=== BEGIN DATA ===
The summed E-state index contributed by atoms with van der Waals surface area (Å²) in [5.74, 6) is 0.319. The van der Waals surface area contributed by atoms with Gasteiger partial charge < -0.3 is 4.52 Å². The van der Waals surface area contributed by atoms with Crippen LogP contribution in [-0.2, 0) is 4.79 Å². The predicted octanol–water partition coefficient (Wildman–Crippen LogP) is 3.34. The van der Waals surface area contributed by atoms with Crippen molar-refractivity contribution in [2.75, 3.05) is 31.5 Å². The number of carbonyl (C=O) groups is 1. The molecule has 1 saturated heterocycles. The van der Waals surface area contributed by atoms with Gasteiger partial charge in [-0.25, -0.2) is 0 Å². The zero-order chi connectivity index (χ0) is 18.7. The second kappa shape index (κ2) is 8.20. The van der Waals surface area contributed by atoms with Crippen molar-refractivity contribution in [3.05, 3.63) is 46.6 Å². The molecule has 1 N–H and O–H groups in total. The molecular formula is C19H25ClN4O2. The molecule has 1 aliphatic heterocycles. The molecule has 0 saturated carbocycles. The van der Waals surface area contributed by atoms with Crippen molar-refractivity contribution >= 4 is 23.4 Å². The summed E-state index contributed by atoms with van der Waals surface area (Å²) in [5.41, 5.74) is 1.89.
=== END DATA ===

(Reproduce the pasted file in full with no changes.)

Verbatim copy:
The summed E-state index contributed by atoms with van der Waals surface area (Å²) in [5.74, 6) is 0.319. The van der Waals surface area contributed by atoms with Gasteiger partial charge < -0.3 is 4.52 Å². The van der Waals surface area contributed by atoms with Crippen LogP contribution in [-0.2, 0) is 4.79 Å². The predicted octanol–water partition coefficient (Wildman–Crippen LogP) is 3.34. The van der Waals surface area contributed by atoms with Crippen molar-refractivity contribution in [2.75, 3.05) is 31.5 Å². The number of carbonyl (C=O) groups is 1. The molecule has 1 saturated heterocycles. The van der Waals surface area contributed by atoms with Gasteiger partial charge in [-0.25, -0.2) is 0 Å². The zero-order chi connectivity index (χ0) is 18.7. The second kappa shape index (κ2) is 8.20. The van der Waals surface area contributed by atoms with Crippen molar-refractivity contribution in [3.05, 3.63) is 46.6 Å². The molecule has 1 N–H and O–H groups in total. The molecular formula is C19H25ClN4O2. The molecule has 1 aliphatic heterocycles. The molecule has 0 saturated carbocycles. The van der Waals surface area contributed by atoms with Crippen molar-refractivity contribution >= 4 is 23.4 Å². The summed E-state index contributed by atoms with van der Waals surface area (Å²) in [5.41, 5.74) is 1.89.